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Turning Day Into Night

Shooting at night is like having a clean slate. A very challenging clean slate. Why do I say it that way? Because as far as the camera is concerned, there is nothing there. We may know there are houses, cars, or trees in that moonlit space around us - but without adjusting the ISO to extremely high (and usually noisy) levels, the camera sees a blank, black canvas. In order to make it come alive, we need to paint with light.
      In the world of big budget films, this means using huge amounts of lumens and wattage to create either a large wash of psuedo-moonlight, or pools of selective light shining on specific parts of the scene. Either way, it means having lots of lighting - and lots of power - at your disposal. Maybe. And maybe not...
      There is an age old trick that has been used by Hollywood for decades, and is even seen  in large-budgeted modern films such as Jaws (1976), Peter Jackson's King Kong (2005) and Mad Max Fury  Road (2015) among countless others. In this technique, daytime is 'transformed' into night. Known as Day-For-Night shooting, it is typically created using underexposure and post-production color-timing that renders a scene shot in daylight as darker, less contrasty, and desaturated in tone. While I am not a huge fan of this trick, I must say that if it is carefully applied and done exactly right, it can be a cheaper option to tons of lights, generators, and what-have-you.

Here is an example of one that I created as a green-screen background awhile back: 

Original, daytime shot of forest.

Night Conversion. Colors and densities adjusted to be more like moonlight. 

How is this done? ONE way is in-camera by underexposing the shot. Bear in mind that you should always be shooting in RAW/NEF format for this, because if you underexpose in .Jpeg, you likely will not be able to do much with the image after that. Raw formats allow for a good deal of color correction and exposure manipulation. .Jpeg format... Not so much. The great thing about working in PhotoShop is that you can use layers, snapshots of your work, save and close in layers for later adjustments, and in the worst case; revert back to the original if you have to.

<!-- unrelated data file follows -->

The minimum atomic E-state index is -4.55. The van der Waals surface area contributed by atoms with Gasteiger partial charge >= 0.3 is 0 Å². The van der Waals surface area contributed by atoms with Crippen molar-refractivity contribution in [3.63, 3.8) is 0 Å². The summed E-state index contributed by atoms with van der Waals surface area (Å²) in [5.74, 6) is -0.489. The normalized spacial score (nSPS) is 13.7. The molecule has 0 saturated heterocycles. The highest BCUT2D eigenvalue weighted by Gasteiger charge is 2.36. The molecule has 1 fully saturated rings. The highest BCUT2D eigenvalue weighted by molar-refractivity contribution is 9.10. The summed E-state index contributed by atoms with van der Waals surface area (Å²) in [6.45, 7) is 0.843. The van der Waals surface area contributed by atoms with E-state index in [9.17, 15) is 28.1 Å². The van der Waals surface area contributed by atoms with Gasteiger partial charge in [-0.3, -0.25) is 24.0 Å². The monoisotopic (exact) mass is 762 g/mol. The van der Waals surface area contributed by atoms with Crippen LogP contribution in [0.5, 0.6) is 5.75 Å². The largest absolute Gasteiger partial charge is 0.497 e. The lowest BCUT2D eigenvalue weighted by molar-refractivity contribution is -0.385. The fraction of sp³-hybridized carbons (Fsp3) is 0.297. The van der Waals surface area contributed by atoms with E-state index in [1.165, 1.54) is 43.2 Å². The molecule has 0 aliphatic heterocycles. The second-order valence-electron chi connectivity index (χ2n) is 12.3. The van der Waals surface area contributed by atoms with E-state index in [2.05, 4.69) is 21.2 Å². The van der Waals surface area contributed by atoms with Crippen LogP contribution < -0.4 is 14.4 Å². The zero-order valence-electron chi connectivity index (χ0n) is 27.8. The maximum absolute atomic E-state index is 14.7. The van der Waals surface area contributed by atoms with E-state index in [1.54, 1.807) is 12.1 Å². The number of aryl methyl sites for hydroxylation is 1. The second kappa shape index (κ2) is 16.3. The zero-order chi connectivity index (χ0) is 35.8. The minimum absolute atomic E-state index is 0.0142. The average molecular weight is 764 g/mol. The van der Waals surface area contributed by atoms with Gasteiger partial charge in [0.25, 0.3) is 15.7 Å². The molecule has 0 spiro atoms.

MY WAY to do these is to shoot the image as normal. (Seen in the first shot) and then bring it into PhotoShop and adjust it old-school. It is hard to give a definitive, step-by-step formula, because each image will be different. But the main things that you want to do are:
  • Darken the shadows and mid-tones to your liking 
  • Lower the saturation 
  • Pull some red, and bring up the blue and cyan
  • Lower the contrast
  • Keep tweaking these steps until the image looks the way you want. 
Two things that should be stressed: Unless you are shooting on a cloudy day, and aiming for a "dusk" look, try to eliminate the SKY from your shots. Another thing you need to bear in mind is: DON'T OVERDO THE BLUE. Real moonlight is NOT cobalt blue, and unless you are specifically trying to do homage to 1980's films with their insanely blue night scenes, try to just keep the saturation down, and aim for a little on the greener side!

So that's it: How to make a daytime shot look like it was done at night. I certainly would not recommended it as a go-to technique for every night shot. In fact, I would use it pretty sparingly. Personally I prefer to strategically place lights within a shot and use real night. But day-for-night is another tool for image creation that can be called upon when and if needed.

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